Alex Phillimore: (alex.phillimore-deleteme[at]-deleteme-direman [dot] com) 2014-02-23 05:34:27
Saying Goodbye to Ryse: Son of Rome's Challenge Editor
It's a sad day, gamers. The hotly anticipated - I think I saw a forum post with three comments about it on Gamefaqs once? - Ryse: Son of Rome Challenge Editor has been axed on the Xbox One. I can think of only three reasons for why this may have happened:
- It was challenging for the development team to put it into the game post-release
- The game has absolutely zero challenge so a 'Challenge Editor' is flawed in premise
- It was already too much of a challenge to get people to play Ryse: Son of Rome, so Microsoft couldn't be bothered to put any more time into making concessions for it
It's probably a combination of all three that has led to this unfortunate outcome. Suffice to say that Ryse isn't a good game - and anyone who can look beyond its graphical merits can see it for the glorified quick-time-event it is. And, in case any of you forgot, QTEs aren't a good thing, and don't push forward the medium any more than adding the Kinect as a mandatory side-dish to the Xbox One has made it a more enticing purchase option.
The funny thing about Ryse's Challenge Editor being scrapped - even if finding humour in failure is distinctly dark and cynical - is that it illustrates a common concern I have right now with 'next-gen' gaming: that is, that it's not really all that impressive at this stage. Say what you want about the Wii U, but at least it has some decent games with solid gameplay. I challenge anyone to play Tropical Freeze or Wind Waker HD or Pikmin 3 and not find some genuine enjoyment based on how they play.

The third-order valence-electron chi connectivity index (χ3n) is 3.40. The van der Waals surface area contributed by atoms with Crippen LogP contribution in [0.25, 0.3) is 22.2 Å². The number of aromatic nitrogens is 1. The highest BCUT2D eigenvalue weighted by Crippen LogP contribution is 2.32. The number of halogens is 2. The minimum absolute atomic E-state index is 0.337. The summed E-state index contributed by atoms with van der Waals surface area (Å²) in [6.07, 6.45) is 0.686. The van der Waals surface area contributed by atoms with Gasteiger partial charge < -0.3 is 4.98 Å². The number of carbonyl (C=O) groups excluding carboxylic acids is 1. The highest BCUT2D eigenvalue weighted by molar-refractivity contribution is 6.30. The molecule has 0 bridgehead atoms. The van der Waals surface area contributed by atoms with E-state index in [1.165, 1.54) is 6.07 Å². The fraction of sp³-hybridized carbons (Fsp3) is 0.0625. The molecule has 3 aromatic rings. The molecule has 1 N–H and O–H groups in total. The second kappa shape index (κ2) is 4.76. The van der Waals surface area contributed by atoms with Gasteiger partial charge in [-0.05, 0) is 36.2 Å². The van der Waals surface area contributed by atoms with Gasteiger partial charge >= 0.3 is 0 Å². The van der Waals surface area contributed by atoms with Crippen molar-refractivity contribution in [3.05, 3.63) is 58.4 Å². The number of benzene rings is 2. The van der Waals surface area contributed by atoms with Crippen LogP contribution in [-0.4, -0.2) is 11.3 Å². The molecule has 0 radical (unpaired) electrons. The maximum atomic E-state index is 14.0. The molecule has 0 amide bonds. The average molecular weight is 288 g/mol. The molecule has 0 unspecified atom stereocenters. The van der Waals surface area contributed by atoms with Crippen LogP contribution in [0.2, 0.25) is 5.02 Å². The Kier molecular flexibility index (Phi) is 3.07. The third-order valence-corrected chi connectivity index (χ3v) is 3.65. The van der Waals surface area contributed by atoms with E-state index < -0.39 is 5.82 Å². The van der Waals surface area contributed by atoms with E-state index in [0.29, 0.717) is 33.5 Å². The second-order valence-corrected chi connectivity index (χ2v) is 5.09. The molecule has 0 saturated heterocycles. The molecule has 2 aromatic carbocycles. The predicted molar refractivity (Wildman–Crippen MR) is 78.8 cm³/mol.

And while those games aren't exactly pushing forward the industry in any noticeable way, is Ryse really doing anything for the industry, either? At least those Wii U games are fun to play and offer a challenge. Ryse is a pretty little idiot that really offers nothing other than eye candy for thugs.
This cancellation suggests to me that people aren't quite sold on next-gen yet; and that the games that are being designed as representatives of the new systems aren't really finding their feet. Ryse's biggest challenge was always getting people to pay for a barely interactive movie with stiff acting and limp narration. The only use for a Challenge Editor would have been to redesign the entire game to make it more interesting. Now that would have been a real challenge.